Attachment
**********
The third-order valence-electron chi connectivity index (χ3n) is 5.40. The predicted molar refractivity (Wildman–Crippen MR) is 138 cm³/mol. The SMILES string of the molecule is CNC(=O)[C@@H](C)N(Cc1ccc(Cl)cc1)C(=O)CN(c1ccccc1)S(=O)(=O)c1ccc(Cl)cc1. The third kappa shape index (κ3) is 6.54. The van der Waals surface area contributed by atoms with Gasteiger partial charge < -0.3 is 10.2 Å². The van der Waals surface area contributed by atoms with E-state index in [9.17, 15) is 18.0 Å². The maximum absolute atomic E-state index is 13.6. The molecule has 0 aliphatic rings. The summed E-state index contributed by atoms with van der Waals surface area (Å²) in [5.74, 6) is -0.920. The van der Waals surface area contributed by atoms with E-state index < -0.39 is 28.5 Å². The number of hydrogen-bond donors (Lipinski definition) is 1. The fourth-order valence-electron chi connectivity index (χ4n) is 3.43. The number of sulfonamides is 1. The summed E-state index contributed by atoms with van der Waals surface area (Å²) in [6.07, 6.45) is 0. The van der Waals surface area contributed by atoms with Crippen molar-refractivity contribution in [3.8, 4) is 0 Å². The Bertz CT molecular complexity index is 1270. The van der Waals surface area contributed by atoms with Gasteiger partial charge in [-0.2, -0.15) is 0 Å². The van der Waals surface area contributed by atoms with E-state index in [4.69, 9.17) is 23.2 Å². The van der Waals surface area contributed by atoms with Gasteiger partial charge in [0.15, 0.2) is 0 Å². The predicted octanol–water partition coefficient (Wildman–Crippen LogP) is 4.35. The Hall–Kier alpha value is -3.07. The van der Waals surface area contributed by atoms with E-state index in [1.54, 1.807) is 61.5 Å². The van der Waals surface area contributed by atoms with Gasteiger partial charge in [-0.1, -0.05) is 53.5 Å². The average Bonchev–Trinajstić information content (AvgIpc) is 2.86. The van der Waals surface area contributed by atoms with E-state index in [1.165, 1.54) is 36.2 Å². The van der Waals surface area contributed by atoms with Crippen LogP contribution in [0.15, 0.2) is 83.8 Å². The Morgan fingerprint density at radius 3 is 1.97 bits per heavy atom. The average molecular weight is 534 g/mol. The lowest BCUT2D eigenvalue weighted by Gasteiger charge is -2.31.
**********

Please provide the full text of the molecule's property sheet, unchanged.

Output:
The third-order valence-electron chi connectivity index (χ3n) is 5.40. The predicted molar refractivity (Wildman–Crippen MR) is 138 cm³/mol. The SMILES string of the molecule is CNC(=O)[C@@H](C)N(Cc1ccc(Cl)cc1)C(=O)CN(c1ccccc1)S(=O)(=O)c1ccc(Cl)cc1. The third kappa shape index (κ3) is 6.54. The van der Waals surface area contributed by atoms with Gasteiger partial charge < -0.3 is 10.2 Å². The van der Waals surface area contributed by atoms with E-state index in [9.17, 15) is 18.0 Å². The maximum absolute atomic E-state index is 13.6. The molecule has 0 aliphatic rings. The summed E-state index contributed by atoms with van der Waals surface area (Å²) in [5.74, 6) is -0.920. The van der Waals surface area contributed by atoms with E-state index < -0.39 is 28.5 Å². The number of hydrogen-bond donors (Lipinski definition) is 1. The fourth-order valence-electron chi connectivity index (χ4n) is 3.43. The number of sulfonamides is 1. The summed E-state index contributed by atoms with van der Waals surface area (Å²) in [6.07, 6.45) is 0. The van der Waals surface area contributed by atoms with Crippen molar-refractivity contribution in [3.8, 4) is 0 Å². The Bertz CT molecular complexity index is 1270. The van der Waals surface area contributed by atoms with Gasteiger partial charge in [-0.2, -0.15) is 0 Å². The van der Waals surface area contributed by atoms with E-state index in [4.69, 9.17) is 23.2 Å². The van der Waals surface area contributed by atoms with Gasteiger partial charge in [0.15, 0.2) is 0 Å². The predicted octanol–water partition coefficient (Wildman–Crippen LogP) is 4.35. The Hall–Kier alpha value is -3.07. The van der Waals surface area contributed by atoms with E-state index in [1.54, 1.807) is 61.5 Å². The van der Waals surface area contributed by atoms with Gasteiger partial charge in [-0.1, -0.05) is 53.5 Å². The average Bonchev–Trinajstić information content (AvgIpc) is 2.86. The van der Waals surface area contributed by atoms with E-state index in [1.165, 1.54) is 36.2 Å². The van der Waals surface area contributed by atoms with Crippen LogP contribution in [0.15, 0.2) is 83.8 Å². The Morgan fingerprint density at radius 3 is 1.97 bits per heavy atom. The average molecular weight is 534 g/mol. The lowest BCUT2D eigenvalue weighted by Gasteiger charge is -2.31.